CARES Act Economic Relief Plan for Individuals and Families

The information below is a summary of the CARES Act recently passed signed by President Trump to mitigate the financial impact of the coronavirus pandemic. This information is subject to change as additional details emerge around how these programs will be implemented. The complete CARES Act is available from the link below.

DISCLAIMER: Fiona & Colin Theseira and RE/MAX United do not provide tax, legal, financial or accounting advice. The information below is for informational purposes only, and is not intended to provide, and should not be relied on for, tax, legal, financial or accounting advice. Please consult your own tax, legal, financial and accounting advisors to understand how the new CARE Act applies to your situation.
View CARES Act for Businesses

For Individuals & Families

Direct stimulus payments to individuals and families:

  • $1,200 for individuals; $2,400 for married couples
    • $500 per child under age 17
    • Head of household also to receive $500 per child under age 17
  • Payments received are not taxable

Eligible Recipients

  • All US residents with a work eligible Social Security number
  • Has an individual adjusted gross income (AGI) of $75,000/year or
    • Income limit for those filing as head of household is $112,500, and for married couples is $150,000
  • Benefits are reduced by $5 for every $100 of income above the category
    • Benefits are entirely phased out for:
      • Individual filers with AGI above $99,000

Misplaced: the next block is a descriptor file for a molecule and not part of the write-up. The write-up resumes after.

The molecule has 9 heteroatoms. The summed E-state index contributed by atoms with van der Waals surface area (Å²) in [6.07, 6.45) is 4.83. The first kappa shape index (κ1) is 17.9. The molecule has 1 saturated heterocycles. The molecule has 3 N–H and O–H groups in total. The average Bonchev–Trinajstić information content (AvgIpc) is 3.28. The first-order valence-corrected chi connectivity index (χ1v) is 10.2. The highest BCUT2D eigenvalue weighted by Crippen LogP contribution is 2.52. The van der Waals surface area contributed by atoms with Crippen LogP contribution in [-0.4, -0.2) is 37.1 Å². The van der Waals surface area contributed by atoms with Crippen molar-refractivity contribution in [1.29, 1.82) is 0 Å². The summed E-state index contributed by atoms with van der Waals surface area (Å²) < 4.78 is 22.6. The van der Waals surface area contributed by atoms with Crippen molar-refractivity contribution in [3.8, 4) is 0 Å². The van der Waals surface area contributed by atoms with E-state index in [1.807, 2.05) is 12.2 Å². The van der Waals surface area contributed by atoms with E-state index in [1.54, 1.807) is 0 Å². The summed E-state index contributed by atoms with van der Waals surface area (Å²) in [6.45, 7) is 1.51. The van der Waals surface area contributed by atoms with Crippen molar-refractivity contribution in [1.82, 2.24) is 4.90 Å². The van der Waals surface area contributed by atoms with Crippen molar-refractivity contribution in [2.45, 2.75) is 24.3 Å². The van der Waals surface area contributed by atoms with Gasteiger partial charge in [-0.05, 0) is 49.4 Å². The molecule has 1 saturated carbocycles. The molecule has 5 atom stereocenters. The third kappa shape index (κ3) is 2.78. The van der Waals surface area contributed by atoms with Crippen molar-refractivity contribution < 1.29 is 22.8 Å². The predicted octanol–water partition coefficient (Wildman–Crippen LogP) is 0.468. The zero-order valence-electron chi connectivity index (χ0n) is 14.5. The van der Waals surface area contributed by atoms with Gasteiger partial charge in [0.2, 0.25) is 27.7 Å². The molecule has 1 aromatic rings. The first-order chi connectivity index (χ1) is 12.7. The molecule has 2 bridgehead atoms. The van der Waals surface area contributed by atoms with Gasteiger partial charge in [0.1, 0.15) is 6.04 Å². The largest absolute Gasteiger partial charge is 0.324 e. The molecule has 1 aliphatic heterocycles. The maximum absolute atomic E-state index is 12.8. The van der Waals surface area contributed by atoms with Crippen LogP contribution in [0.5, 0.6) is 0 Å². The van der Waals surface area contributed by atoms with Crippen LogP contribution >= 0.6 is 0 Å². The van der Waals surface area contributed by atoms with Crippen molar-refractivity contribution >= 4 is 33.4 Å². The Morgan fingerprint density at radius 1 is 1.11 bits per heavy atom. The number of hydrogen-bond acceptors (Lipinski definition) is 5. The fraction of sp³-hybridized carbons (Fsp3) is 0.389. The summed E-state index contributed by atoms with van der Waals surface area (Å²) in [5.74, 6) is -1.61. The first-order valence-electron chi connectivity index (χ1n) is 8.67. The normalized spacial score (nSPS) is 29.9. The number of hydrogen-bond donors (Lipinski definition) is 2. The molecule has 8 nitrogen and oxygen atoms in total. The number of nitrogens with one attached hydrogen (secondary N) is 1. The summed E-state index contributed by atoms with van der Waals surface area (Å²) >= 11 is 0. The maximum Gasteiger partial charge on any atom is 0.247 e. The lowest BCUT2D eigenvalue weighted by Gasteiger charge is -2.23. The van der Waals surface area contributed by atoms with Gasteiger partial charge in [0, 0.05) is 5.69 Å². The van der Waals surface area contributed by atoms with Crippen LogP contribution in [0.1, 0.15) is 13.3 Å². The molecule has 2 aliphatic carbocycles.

• Head of household filers who claim one child with AGI above $146,500
      • Joint married filers with AGI above $198,000
    • AGI calculation is based on the most recently filed tax return (2018 or 2019)
    • For those collecting Social Security payments with income below tax filing threshold, the Social Security Benefit Form SSA-1099 is used to determine eligibility


Eligible residents should receive a direct deposit within three weeks. Checks may take a little longer via snail mail.

Unemployment Insurance 

Eligible Recipients

Employees, freelancers, gig economy workers, and self-employed are eligible for unemployment benefits. In addition, Pandemic Unemployment Assistance will broaden the category of eligible recipients, extend the duration of benefits, and increase the dollar amount of unemployment benefits. 

  • Unemployment benefits is extended to 13 weeks beyond 26 weeks
  • For 4 months, benefits are increased by $600/week 

Some lower-income workers will be able to maintain their full salaries under the program if forced out of work as the result of the pandemic.

Direct link to apply for California unemployment benefits

Paid Sick Leave

Phase II of the Families First Coronavirus Response Act, full-time employees of businesses with fewer than 500 employees (and with conditional exceptions for those with fewer than 50 employees) are provided with 80 hours of paid sick leave.

  • Part-time workers receive paid sick leave for a number of hours equal to the average number of hours worked over a 2-week period 
  • Payments are equal to 100% of normal compensation ($511/day maximum) 

Eligible Recipients:

  • US employees of small- and mid-sized firms who have worked for the company for at least one month and are unable to work or telework due to COVID-19
  • Employees are not required to be or become ill to qualify for sick leave
  • Employees instructed to remain at home or comply with company social distancing rules are eligible
  • May be used in addition to paid family leave
  • Parents of minor children who cannot work or telework because of child care duties cause by school closures may qualify for paid sick leave (in addition to paid family leave).

More Information: